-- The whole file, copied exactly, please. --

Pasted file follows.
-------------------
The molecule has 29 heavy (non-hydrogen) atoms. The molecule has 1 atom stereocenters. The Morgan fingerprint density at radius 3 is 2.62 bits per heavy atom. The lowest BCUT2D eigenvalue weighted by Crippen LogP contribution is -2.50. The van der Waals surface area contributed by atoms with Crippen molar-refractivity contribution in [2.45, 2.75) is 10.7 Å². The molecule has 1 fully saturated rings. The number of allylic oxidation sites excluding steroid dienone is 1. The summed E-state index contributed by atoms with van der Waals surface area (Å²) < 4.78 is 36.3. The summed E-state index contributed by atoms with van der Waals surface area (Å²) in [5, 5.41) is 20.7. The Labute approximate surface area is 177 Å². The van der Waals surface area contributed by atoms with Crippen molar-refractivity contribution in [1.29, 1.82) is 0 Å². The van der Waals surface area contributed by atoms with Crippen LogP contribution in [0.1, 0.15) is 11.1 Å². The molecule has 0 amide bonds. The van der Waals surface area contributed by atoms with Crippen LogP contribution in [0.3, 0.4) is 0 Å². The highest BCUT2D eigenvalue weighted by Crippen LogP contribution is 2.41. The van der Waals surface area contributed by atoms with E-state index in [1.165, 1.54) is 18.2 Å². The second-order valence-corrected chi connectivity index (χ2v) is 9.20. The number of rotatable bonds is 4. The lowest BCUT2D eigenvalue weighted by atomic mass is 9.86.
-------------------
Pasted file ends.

The molecule has 29 heavy (non-hydrogen) atoms. The molecule has 1 atom stereocenters. The Morgan fingerprint density at radius 3 is 2.62 bits per heavy atom. The lowest BCUT2D eigenvalue weighted by Crippen LogP contribution is -2.50. The van der Waals surface area contributed by atoms with Crippen molar-refractivity contribution in [2.45, 2.75) is 10.7 Å². The molecule has 1 fully saturated rings. The number of allylic oxidation sites excluding steroid dienone is 1. The summed E-state index contributed by atoms with van der Waals surface area (Å²) < 4.78 is 36.3. The summed E-state index contributed by atoms with van der Waals surface area (Å²) in [5, 5.41) is 20.7. The Labute approximate surface area is 177 Å². The van der Waals surface area contributed by atoms with Crippen molar-refractivity contribution in [1.29, 1.82) is 0 Å². The van der Waals surface area contributed by atoms with Crippen LogP contribution in [0.1, 0.15) is 11.1 Å². The molecule has 0 amide bonds. The van der Waals surface area contributed by atoms with Crippen LogP contribution in [0.3, 0.4) is 0 Å². The highest BCUT2D eigenvalue weighted by Crippen LogP contribution is 2.41. The van der Waals surface area contributed by atoms with E-state index in [1.165, 1.54) is 18.2 Å². The second-order valence-corrected chi connectivity index (χ2v) is 9.20. The number of rotatable bonds is 4. The lowest BCUT2D eigenvalue weighted by atomic mass is 9.86.